Within a few days, or even hours, of setting foot in Malaysia you quickly begin to realize how central food and beverages are to gathering in modern Malaysian culture. Our Remote Year city hosts, Nik, Rez, and Wan, have done an awesome job of giving us a taste of the various flavors of Kuala Lumpur – from the Lot 10 Hutong underground food stalls to touring the Muslim food quarter and giving us a taste of the Alor Street Food Night Market. The food is a reflection of the vibrant cultural diversity that makes up the city – Thai, Arabian, Chinese, Indonesian, Indian, and Western. It is not uncommon for Malaysians to eat up to six meals a day – breakfast, elevenses, lunch, afternoon noodles, dinner, and a light night hawker snack. The food is generally delicious, filling, and rich! I’ve had my fair share of rice, chicken, peanut sauce, and boiled eggs. Georgetown, Penang is an entirely separate, gastronomic food heaven as well.
As part of our Remote Year program, we had the opportunity to eat a traditional Malaysian meal (Javanese heritage), served on a large banana leaf and eaten on the floor with our hands. In this video, you can see how the food is divided between the group.
One thing that’s certain is that meals are typically a shared experience. Tea is traditionally always offered upon entering a home or, in the case below, upon entering a shop. Here are a few of the Remotes eating outside, eating on the street, or eating at a family style restaurant.
As much as I love the cuisine here in Malaysia, I do miss fresh vegetables and good cheese. The majority of food in Malaysia tends to be fried – chicken, donuts, fishballs. You name it, it’s been dipped in hot oil. Over the past ten days, I have been fighting food poisoning (more on that in a different post!), and all I’ve wanted is food from home. So where did I go? McDonald’s of course! And Starbucks, and the cutest cafe, named The Greyhound Cafe. My roommate and I have also been making use of our kitchen. We’ve concluded it’s best if we make our own salads at home, and I’ve been making breakfast every morning. I typically eat oatmeal with bananas, toast with scrambled eggs, or honeydew melons with Florida’s Natural orange juice and tea.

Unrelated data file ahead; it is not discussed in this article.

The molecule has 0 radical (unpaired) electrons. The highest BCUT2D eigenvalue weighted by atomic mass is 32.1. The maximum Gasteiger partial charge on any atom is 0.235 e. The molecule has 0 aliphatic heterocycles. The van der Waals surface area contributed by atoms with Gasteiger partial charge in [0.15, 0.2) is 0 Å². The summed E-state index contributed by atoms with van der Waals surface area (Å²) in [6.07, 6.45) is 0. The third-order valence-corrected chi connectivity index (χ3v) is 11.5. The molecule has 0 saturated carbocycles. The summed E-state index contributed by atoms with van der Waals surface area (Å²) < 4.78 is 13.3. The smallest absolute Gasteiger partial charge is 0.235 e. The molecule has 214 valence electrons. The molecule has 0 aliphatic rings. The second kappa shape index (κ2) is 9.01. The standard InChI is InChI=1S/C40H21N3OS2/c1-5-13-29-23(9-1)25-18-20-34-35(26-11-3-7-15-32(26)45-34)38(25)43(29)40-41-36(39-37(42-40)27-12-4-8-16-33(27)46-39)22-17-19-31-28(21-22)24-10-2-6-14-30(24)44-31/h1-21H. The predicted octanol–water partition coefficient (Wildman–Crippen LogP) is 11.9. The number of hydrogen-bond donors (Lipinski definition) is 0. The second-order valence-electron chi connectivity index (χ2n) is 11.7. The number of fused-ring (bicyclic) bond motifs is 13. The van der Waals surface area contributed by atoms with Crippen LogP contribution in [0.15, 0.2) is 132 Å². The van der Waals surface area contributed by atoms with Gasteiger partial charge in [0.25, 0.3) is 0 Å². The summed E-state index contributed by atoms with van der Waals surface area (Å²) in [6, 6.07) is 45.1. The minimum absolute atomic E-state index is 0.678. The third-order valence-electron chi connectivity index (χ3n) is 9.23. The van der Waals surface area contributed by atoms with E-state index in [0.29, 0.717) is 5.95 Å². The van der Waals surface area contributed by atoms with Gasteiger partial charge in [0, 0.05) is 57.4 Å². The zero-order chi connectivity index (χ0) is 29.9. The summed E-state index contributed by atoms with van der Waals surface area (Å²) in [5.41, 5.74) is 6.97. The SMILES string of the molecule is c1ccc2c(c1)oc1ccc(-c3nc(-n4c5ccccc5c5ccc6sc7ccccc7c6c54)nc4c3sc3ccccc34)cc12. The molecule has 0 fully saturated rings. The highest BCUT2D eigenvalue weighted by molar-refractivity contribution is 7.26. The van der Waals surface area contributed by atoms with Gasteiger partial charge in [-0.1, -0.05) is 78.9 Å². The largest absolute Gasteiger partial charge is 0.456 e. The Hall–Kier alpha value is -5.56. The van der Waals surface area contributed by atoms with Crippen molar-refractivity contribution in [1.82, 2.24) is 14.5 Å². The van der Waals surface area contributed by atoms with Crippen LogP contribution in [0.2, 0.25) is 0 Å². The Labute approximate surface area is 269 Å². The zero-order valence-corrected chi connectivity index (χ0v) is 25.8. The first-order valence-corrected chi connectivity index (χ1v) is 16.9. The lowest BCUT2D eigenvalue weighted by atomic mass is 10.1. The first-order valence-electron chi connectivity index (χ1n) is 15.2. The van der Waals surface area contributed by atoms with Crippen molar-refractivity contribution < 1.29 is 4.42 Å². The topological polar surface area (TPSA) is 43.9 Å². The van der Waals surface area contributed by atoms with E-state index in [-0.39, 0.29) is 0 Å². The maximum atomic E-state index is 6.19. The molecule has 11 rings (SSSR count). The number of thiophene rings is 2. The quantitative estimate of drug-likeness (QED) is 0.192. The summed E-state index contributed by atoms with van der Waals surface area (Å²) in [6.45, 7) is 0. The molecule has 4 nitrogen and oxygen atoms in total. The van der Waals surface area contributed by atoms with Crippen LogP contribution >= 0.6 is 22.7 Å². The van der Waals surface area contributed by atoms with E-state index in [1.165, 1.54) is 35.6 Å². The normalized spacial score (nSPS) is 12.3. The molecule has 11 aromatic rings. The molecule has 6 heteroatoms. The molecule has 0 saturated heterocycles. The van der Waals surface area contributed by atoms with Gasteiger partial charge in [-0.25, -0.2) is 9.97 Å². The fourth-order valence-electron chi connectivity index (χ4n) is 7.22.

Coffee is one of my favorite things in the world, and the cafe culture in Malaysia is thriving. A few of my favorite spots in Kuala Lumpur include Feeka, LOKL, and VCR. Given the heat and humidity, iced coffee is usually the way to go!
In the afternoons, the group inevitably ends up on a rooftop bar, like Heli Lounge, or an infinity pool. Our apartment building does have a pool but it’s become somewhat of a competition to find the nicest new infinity pool with views of the city. FACE suites seems to be the current winner! I’m the ghost in the middle below!
Despite Malaysia’s predominantly Muslim culture, there is a lively night scene. Marini’s 57 offers spectacular views of the Petronas Towers and serves excellent cocktails as does Heli Lounge.
Speakeasies and jazz clubs are also all the rage, as far as the bar scene goes. We took in an excellent jazz show at No Black Tie, a small jazz venue located just five minutes from our apartment complex.
Aside from gathering over food, I also love to check out street art in the cities I’m visiting. There is an incredible array of street art across Malaysia. Here are a few snaps from around Georgetown, Penang and Kuala Lumpur.
5 Ways to Explore Your City’s Culinary & Artistic Delights Through a Malaysian Lens
- Try out your local street food or food truck vendor
- Meet a friend at a local coffee shop
- Offer friends and family tea when they come over for a visit
- Set date night at a bar or restaurant with a view
- Organize a family-style meal at an Asian restaurant
- Bonus: Check out the street art in your city
How do you share meals with family or friends?